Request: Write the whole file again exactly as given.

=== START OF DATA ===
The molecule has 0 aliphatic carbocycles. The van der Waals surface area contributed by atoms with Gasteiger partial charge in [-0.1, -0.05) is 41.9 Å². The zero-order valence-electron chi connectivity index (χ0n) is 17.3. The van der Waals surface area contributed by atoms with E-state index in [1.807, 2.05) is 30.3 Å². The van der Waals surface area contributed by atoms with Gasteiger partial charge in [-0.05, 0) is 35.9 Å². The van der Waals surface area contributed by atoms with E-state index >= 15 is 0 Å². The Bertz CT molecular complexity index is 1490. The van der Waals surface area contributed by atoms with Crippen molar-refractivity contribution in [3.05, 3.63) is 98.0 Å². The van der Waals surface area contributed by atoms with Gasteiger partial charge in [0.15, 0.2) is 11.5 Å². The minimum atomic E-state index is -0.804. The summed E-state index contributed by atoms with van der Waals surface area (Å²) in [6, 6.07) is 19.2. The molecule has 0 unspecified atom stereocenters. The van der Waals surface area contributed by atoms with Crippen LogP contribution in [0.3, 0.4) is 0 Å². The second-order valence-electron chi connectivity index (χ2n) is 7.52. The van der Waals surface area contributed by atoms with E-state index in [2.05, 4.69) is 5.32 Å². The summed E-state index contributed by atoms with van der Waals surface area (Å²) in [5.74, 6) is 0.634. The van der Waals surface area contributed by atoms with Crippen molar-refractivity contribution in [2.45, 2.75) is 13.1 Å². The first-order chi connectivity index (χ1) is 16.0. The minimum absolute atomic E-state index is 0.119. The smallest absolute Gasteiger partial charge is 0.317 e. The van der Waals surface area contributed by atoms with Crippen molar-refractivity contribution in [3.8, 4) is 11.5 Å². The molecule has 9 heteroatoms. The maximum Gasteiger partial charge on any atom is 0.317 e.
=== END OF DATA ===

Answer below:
The molecule has 0 aliphatic carbocycles. The van der Waals surface area contributed by atoms with Gasteiger partial charge in [-0.1, -0.05) is 41.9 Å². The zero-order valence-electron chi connectivity index (χ0n) is 17.3. The van der Waals surface area contributed by atoms with E-state index in [1.807, 2.05) is 30.3 Å². The van der Waals surface area contributed by atoms with Gasteiger partial charge in [-0.05, 0) is 35.9 Å². The van der Waals surface area contributed by atoms with E-state index >= 15 is 0 Å². The Bertz CT molecular complexity index is 1490. The van der Waals surface area contributed by atoms with Crippen molar-refractivity contribution in [3.05, 3.63) is 98.0 Å². The van der Waals surface area contributed by atoms with Gasteiger partial charge in [0.15, 0.2) is 11.5 Å². The minimum atomic E-state index is -0.804. The summed E-state index contributed by atoms with van der Waals surface area (Å²) in [6, 6.07) is 19.2. The molecule has 0 unspecified atom stereocenters. The van der Waals surface area contributed by atoms with Crippen LogP contribution in [0.3, 0.4) is 0 Å². The second-order valence-electron chi connectivity index (χ2n) is 7.52. The van der Waals surface area contributed by atoms with E-state index in [2.05, 4.69) is 5.32 Å². The summed E-state index contributed by atoms with van der Waals surface area (Å²) in [5.74, 6) is 0.634. The van der Waals surface area contributed by atoms with Crippen molar-refractivity contribution in [2.45, 2.75) is 13.1 Å². The first-order chi connectivity index (χ1) is 16.0. The minimum absolute atomic E-state index is 0.119. The smallest absolute Gasteiger partial charge is 0.317 e. The van der Waals surface area contributed by atoms with Crippen molar-refractivity contribution in [3.8, 4) is 11.5 Å². The molecule has 9 heteroatoms. The maximum Gasteiger partial charge on any atom is 0.317 e.